Saturday, 26 November 2016

On Coventry Patmore

Coventry Patmore died on this day in 1896. The house he lived in is a few minutes' walk from here: Highwood Lodge, 85 Fortis Green, Muswell Hill. 

Coventry Patmore (1823-1896)

Besides having an excellent name - one to rank alongside Somerset Maugham and Tennessee Williams - Coventry Patmore was an enormously popular poet who wrote The Angel in the House, a domestic epic providing the recipe for a happy and lasting marriage. It makes today's feminists spit feathers but we should make allowances - things were different then and only a simpleton will judge the past by present standards with what E. P. Thompson called 'the massive condescension of posterity'. Time passes, things change.

Having said which, feminists at the time were not among his admirers. Virginia Woolf loathed Patmore's verses. Having said which again - isn't is at useful, necessary even, to have evidence of such long-abandoned patrician attitudes? Long-abandoned by most of us. I mean, although looking around I begin to wonder.  In many parts of the world patriarchy is in rude good health and many a religious head honcho would denounce Coventry Patmore as a dangerous radical.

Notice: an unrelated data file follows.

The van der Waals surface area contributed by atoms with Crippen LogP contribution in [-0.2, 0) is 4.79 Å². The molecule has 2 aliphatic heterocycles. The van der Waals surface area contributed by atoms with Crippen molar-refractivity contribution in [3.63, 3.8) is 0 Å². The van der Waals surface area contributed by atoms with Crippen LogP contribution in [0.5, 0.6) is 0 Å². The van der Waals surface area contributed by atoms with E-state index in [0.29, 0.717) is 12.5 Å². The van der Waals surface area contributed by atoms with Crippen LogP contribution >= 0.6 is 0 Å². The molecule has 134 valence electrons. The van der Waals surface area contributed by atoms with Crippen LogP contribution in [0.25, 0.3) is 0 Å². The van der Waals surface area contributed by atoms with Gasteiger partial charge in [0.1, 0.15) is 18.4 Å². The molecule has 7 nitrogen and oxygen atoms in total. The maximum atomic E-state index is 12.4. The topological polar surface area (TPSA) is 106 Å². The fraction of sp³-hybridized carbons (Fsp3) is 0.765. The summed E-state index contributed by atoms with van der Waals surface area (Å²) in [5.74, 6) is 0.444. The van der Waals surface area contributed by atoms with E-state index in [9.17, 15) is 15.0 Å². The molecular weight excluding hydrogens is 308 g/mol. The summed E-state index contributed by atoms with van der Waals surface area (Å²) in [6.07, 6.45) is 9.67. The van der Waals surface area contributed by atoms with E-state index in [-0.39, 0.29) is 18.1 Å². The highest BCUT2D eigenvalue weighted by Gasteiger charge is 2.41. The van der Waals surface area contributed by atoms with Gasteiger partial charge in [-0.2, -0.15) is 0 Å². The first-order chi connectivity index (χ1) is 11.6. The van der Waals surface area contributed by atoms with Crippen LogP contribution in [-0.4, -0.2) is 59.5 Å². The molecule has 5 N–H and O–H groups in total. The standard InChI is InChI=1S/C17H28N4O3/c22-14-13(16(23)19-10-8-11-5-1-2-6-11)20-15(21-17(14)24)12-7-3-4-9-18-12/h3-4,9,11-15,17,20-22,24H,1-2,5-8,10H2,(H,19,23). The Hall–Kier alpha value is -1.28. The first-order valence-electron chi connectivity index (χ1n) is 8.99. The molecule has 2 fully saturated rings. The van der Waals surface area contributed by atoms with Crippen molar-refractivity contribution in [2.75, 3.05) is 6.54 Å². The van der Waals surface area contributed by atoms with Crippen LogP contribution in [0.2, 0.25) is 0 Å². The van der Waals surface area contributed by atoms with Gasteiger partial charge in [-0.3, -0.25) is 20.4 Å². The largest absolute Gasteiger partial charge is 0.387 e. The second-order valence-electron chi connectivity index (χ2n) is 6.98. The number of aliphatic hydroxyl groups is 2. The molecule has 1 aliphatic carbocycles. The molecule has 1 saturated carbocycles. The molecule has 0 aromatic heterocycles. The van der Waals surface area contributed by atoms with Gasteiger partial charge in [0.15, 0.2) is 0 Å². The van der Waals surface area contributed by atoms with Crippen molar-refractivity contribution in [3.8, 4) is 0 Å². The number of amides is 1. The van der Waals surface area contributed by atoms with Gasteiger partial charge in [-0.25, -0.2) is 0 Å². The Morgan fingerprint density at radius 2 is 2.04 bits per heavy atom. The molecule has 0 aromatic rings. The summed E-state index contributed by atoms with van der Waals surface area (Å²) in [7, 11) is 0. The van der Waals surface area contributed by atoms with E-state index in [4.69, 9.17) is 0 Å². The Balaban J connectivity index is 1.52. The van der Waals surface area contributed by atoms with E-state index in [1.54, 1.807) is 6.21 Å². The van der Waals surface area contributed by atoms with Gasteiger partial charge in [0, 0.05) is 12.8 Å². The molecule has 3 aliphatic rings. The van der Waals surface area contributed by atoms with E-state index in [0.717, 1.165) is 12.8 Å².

In the preface to his Collected Poems of 1886 he wrote, half-pleadingly:

I have written little, but it is all my best; I have never spoken when I had nothing to say, nor spared time or labour to make my words true. I have respected posterity; and should there be a posterity which cares for letters, I dare to hope that it will respect me.

Are we living in an age that cares for letters? I'm afraid Dame Posterity, a notoriously fickle mistress, has not been kind, and Coventry Patmore doesn't enjoy much of a poetic afterlife. You can look him up on the internet but don't expect to be blown away. By way of small consolation he's remembered by the great Ogden Nash in this Clerihew:

Walter Savage Landor
Stood before the fire of life with candor.
Coventry Patmore
Sat more.

Even better, there's the following which is (I think, but apologies if I'm wrong) is by John Julius Norwich:

A pat on the head
Sends me happy to bed;
I wish, how I wish you'd do that more.
Cold words and neglect
Leave me wretched and wrecked;
Don't send me to Coventry, pat more.

1 comment:

  1. Loved the Norwich! Thanks for a nod to those forerunners in a glorious course,